HIV/AIDS - a worldwide epidemic
HIV and AIDS – they’re still regarded as the gay plague. If you’re a white, middle class heterosexual there’s nothing to worry about. And even if you have unprotected sex and become HIV positive, the drugs are so good these days so you probably won’t get AIDS anyway. Right?
The HIV epidemic is tightening its grip on the global community and according to the World Health Organization it’s now the “fastest growing threat to human development”.
After all the horror stories and dire predictions of the mid-1980s, when AIDS first reared its ugly head, the media in the developed world has now largely lost interest in the problem. That’s dangerous because when a problem stops hitting the headlines, the masses assume it’s either under control or has gone away. Complacency is setting in – and complacency can kill. HIV is on the rise among young heterosexuals in the USA and many European countries.
Effective new drug treatments in the wealthier nations mean many HIV positive people are now able to live full and productive lives without developing AIDS and the lethal infections that go with it. And many are using their HIV status to take control of their own lives and bodies, boosting their immune systems so effectively with nutritional and other complementary therapies that they no longer need the drugs. But powerful anti HIV drugs aren’t effective for everyone – in fact sometimes they do more harm than good and in many cases the virus becomes resistant to them. But with the powerful vested interests of the multi-billion dollar pharmaceutical industry at the forefront of the fight against HIV, drugs are always the first line of defense in the developed world.
If you’re HIV positive in one of the world’s richer nations, at least you have the luxury of deciding whether to rely on standard medical treatment, use alternative therapies or a combination of both. Not so for the vast majority of people infected with HIV in developing countries. In most parts of Africa, Asia and South America you don’t get to choose between anti-HIV drugs and nutritional supplements. If you’re a street kid in Honduras, forced into prostitution to survive, or an African woman gang-raped by marauding militia you won’t have any choice at all – you’ll get HIV, AIDS and die and you’re unlikely to get any help from anyone.
Millions of woman and children around the world are infected with HIV each year because of sexual violence, dire poverty and civil unrest. In the developing world the figures are rising at a terrifying rate. But the world largely turns a blind eye to this global catastrophe. After all, it’s the gay plague and it’s under control.
Global complacency over the HIV crisis is allowing whole nations to be decimated. And it’s this very same complacency which is allowing the killer virus to snare a whole new generation of youngsters in developed countries such as the UK and USA – youngsters who never saw those infamous and unforgettable tombstone adverts of the 1980s.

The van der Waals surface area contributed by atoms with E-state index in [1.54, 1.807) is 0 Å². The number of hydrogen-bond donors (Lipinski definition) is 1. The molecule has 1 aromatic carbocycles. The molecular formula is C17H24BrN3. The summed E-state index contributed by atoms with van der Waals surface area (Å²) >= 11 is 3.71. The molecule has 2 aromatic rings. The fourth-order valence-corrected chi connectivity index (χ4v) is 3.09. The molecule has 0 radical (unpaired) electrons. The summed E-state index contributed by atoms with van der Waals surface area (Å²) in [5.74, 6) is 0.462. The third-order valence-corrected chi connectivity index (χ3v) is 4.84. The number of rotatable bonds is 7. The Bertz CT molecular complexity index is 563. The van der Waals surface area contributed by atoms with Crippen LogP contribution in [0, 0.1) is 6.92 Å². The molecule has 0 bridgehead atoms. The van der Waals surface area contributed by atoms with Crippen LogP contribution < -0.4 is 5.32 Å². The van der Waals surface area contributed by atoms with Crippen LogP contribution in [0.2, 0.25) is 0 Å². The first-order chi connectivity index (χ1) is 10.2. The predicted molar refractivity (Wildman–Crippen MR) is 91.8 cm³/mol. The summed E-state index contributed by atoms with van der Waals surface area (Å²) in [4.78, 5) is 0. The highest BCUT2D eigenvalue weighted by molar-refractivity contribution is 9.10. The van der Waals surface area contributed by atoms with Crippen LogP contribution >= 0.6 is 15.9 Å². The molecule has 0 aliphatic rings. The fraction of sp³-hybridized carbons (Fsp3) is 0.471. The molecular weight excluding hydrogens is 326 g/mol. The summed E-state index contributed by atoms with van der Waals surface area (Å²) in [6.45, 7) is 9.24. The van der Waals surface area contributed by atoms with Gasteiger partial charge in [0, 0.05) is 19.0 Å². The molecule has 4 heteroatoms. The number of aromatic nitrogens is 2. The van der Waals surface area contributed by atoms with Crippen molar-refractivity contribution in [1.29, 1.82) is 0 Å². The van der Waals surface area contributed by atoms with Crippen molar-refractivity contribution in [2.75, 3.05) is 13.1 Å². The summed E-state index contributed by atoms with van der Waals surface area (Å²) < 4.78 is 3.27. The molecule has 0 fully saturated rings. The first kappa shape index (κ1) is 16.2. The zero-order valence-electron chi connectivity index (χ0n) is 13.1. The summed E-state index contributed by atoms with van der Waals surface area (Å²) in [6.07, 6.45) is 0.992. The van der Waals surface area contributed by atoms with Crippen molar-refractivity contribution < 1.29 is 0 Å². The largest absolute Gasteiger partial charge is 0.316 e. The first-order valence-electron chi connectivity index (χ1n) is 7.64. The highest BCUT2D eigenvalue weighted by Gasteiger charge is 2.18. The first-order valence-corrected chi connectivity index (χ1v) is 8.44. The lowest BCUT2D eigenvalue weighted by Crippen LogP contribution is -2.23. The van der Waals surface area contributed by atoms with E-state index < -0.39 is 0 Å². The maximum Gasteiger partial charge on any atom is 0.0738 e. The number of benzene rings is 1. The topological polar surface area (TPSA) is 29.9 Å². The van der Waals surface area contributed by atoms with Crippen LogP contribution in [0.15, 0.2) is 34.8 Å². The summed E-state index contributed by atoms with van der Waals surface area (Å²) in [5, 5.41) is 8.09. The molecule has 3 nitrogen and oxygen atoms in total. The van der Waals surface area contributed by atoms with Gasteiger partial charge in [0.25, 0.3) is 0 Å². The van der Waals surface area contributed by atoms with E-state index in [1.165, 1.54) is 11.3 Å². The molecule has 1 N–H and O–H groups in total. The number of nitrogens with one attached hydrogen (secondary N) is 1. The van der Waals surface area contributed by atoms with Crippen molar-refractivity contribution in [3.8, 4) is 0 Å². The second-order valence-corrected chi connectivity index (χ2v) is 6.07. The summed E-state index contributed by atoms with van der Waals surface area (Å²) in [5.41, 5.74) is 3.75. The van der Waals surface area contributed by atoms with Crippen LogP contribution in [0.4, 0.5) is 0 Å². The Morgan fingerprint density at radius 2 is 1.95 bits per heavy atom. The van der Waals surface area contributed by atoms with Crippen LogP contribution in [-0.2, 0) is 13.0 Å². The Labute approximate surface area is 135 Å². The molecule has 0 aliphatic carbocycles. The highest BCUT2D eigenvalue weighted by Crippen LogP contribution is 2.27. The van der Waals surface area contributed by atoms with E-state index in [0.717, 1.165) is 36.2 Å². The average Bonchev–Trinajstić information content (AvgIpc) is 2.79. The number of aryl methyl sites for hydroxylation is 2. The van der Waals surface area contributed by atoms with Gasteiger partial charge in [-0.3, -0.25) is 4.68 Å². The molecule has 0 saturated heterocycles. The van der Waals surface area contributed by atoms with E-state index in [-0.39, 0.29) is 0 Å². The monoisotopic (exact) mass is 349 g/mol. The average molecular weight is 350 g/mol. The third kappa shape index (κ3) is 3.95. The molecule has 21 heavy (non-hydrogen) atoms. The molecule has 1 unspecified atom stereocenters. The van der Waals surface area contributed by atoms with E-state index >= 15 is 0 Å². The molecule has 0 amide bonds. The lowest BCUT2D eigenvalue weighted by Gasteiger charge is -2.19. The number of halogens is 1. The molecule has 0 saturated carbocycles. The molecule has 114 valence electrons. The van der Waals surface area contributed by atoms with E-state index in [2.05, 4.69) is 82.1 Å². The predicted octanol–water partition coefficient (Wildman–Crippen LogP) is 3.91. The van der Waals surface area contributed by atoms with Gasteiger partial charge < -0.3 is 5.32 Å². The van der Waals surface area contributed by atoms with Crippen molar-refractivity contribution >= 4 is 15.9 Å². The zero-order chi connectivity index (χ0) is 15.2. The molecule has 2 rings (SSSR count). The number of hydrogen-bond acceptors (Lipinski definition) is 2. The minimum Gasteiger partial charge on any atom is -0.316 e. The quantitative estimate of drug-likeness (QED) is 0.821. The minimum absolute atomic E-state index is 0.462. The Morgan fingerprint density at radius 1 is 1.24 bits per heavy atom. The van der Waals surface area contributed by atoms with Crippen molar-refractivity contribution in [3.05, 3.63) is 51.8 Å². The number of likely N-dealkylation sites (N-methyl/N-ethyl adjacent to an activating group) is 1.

The cold hard facts about HIV/AIDS
Joe Public in the developed world thinks we’ve cracked the AIDS problem. New drug treatments enable people infected with HIV to live relatively normal and productive lives and these treatments have reduced the number of AIDS cases quite dramatically. So what is there to worry about? Here are just a few things:
1. HIV infection is now rising dramatically among young heterosexuals in many northern European countries and in the USA
2. According to UNICEF six people aged between 15 and 24 become infected every minute of every day
3. The ease of global travel in recent years means the huge epidemics sweeping Third World nations inevitably affect developed countries. No single area of the global community is safe as long of millions of people continue to become infected with HIV
4. In sub-Saharan Africa more than 25 million people are now infected with HIV and the numbers are rising each year
5. Extreme poverty, civil war and domestic violence expose millions of women and children around the world to HIV infection on a daily basis
6. Babies in Africa are routinely raped by HIV infected men who believe this will rid them of the virus
HIV/AIDS Epidemic - Putting things in perspective
So what are we supposed to do faced with the sheer enormity of this global catastrophe? Most of us do nothing. Television footage of the Tsunami disaster, which claimed an estimated 250,000 lives, prompted the world’s population to react as never before in response to a humanitarian disaster. In that same year the HIV epidemic killed 2.5 million people in the sub-Saharan countries and left 12 million children orphaned. This is a disaster on a scale the world has never seen before – a disaster which, unlike the Tsunami, is preventable. But the developed world, by and large, is turning a blind eye and a deaf ear to it.
Some might argue that the scale of the crisis and the cost of tackling it are just too unmanageable to contemplate.
WHO estimates that around $1.5 billion a year is needed to implement HIV prevention programs in the African countries worst hit by the virus. An impossible amount, you might think. Until you consider that some of the western oil corporations which continue to exploit Africa’s natural reserves make more than 10 times that amount in a single year.
And the USA alone spends a staggering $22 billion a year treating people suffering from heart disease because of their obesity.
It’s certainly food for thought.
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